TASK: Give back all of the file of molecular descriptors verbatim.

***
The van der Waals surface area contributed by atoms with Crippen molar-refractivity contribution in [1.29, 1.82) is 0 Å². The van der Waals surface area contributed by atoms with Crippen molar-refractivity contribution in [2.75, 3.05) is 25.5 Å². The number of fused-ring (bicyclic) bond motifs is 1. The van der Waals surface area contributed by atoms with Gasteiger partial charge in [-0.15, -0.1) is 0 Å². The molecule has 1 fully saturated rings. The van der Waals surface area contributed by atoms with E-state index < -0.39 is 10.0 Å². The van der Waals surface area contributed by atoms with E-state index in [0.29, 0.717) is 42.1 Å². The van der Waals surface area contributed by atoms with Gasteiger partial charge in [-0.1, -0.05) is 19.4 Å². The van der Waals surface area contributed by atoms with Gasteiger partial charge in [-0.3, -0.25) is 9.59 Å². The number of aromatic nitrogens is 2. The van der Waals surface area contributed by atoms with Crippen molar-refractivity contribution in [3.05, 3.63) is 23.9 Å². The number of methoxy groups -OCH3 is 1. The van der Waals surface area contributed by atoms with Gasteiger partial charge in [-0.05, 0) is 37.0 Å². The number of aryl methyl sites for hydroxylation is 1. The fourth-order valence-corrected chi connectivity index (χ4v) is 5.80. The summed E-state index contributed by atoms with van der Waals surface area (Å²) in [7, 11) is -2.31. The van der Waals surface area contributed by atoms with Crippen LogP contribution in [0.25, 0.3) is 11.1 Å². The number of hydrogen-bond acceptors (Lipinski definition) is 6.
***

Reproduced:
The van der Waals surface area contributed by atoms with Crippen molar-refractivity contribution in [1.29, 1.82) is 0 Å². The van der Waals surface area contributed by atoms with Crippen molar-refractivity contribution in [2.75, 3.05) is 25.5 Å². The number of fused-ring (bicyclic) bond motifs is 1. The van der Waals surface area contributed by atoms with Gasteiger partial charge in [-0.15, -0.1) is 0 Å². The molecule has 1 fully saturated rings. The van der Waals surface area contributed by atoms with E-state index < -0.39 is 10.0 Å². The van der Waals surface area contributed by atoms with E-state index in [0.29, 0.717) is 42.1 Å². The van der Waals surface area contributed by atoms with Gasteiger partial charge in [-0.1, -0.05) is 19.4 Å². The van der Waals surface area contributed by atoms with Gasteiger partial charge in [-0.3, -0.25) is 9.59 Å². The number of aromatic nitrogens is 2. The van der Waals surface area contributed by atoms with Crippen molar-refractivity contribution in [3.05, 3.63) is 23.9 Å². The number of methoxy groups -OCH3 is 1. The van der Waals surface area contributed by atoms with Gasteiger partial charge in [-0.05, 0) is 37.0 Å². The number of aryl methyl sites for hydroxylation is 1. The fourth-order valence-corrected chi connectivity index (χ4v) is 5.80. The summed E-state index contributed by atoms with van der Waals surface area (Å²) in [7, 11) is -2.31. The van der Waals surface area contributed by atoms with Crippen LogP contribution in [0.25, 0.3) is 11.1 Å². The number of hydrogen-bond acceptors (Lipinski definition) is 6.